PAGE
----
I've seen many tests of closing the aperture to f22 and carefully sharpening the "softened" image, the results are practically the same as the ones taken using the "sweet" spot at f9-f11

Are you talking about the visual appearance of images, or results of using the images in PhotoScan? If it's for use with PhotoScan I'm interested in any information you have about the technique.

At f22 the sharpness of most lenses of a given focal length will be about the same.

Marcel

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Re: 35mm for head scans
« Reply #11 on: February 26, 2014, 12:00:34 PM »
If you are worried about diffraction I would do some tests with the lens you use. A lot of people like to bring up diffraction for some reason, but in reality it's really not such a big problem. I've never seen any problems when shooting up to F16.

And even if the sharpness is the tiniest bit lower due to diffraction, this is more than made by the fact that more parts of your image are sharp due to a bigger depth of field. I would rather have a 95% image that is in focus all over, than a 100% sharp image that has lots of blurred parts due to depth of field.

If you process the Dense Cloud at 'High' instead of 'Ultra' then you should not worry about diffraction at all (source images are downscaled to 50% on 'High', so any pixel level sharpness problems will be mostly gone).

Mfranquelo

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Re: 35mm for head scans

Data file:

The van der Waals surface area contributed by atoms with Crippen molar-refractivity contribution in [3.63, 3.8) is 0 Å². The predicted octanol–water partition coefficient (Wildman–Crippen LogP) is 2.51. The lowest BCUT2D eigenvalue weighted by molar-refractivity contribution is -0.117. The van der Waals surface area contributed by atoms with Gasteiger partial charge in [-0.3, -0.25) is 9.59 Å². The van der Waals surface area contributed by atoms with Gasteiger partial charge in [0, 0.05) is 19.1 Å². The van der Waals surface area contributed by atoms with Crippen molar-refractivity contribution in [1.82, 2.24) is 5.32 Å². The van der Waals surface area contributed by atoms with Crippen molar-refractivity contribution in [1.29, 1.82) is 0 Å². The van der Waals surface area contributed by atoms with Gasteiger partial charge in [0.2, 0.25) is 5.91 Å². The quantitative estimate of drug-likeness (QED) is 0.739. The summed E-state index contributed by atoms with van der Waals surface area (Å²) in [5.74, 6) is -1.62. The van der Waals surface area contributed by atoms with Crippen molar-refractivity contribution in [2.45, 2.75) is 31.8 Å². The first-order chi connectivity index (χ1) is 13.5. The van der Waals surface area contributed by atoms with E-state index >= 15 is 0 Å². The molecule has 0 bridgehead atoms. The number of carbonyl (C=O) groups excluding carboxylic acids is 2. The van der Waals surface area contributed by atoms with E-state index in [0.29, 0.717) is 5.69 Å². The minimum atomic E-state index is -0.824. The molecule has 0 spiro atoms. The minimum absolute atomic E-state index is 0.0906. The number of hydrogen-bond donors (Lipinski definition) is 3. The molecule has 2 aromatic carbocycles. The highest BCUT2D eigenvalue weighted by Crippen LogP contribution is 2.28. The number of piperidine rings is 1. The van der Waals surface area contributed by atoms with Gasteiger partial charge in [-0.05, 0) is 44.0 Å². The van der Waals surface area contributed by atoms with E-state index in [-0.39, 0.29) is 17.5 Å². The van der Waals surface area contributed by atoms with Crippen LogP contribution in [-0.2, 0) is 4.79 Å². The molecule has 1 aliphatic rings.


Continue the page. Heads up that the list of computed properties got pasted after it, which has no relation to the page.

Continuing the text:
« Reply #12 on: February 26, 2014, 01:32:26 PM »
That is very usefull to know Marcel, thanks.

The samyang is coming tomorrow, i hope to run tests this weekend.

Infinite

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Re: 35mm for head scans
« Reply #13 on: February 26, 2014, 02:56:39 PM »
It can be hard to know what is truth and what is not in this field. The only way to find out, is to test yourself.

If your looking to get the best results out of your system, diffraction IS an issue. It's a real pain.

You can't just alter the images after the fact with sharpening, as you are in fact altering reality. It's not recommended to post process images at all, only for the colour usage. It can have a detrimental effect on the build quality if you alter the images. It's OK afterwards for texturing, just not before.

From my experience the ideal aperture setting is between 11-14. 16 if you have to.

Don't forget, if you go up over 16, you need a lot more light. Which can start to become uncomfortable for subjects. Think the Lightstage requiring their talent to wear dark contact lenses!

There is no rule book in this field. Many voices. Many methods. Your best bet is to find your way from experience.
« Last Edit: February 26, 2014, 02:59:08 PM by Infinite »
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EMULAT3D

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Re: 35mm for head scans
« Reply #14 on: February 26, 2014, 05:02:35 PM »
You can't just alter the images after the fact with sharpening, as you are in fact altering reality. It's not recommended to post process images at all, only for the colour usage. It can have a detrimental effect on the build quality if you alter the images. It's OK afterwards for texturing, just not before.

So should any post adjustments be made when converting from RAW to TIF? Programs like DXO have so many different color, sharpening and noise reductions settings built into their presets. Is it best to just convert the RAW to TIF directly?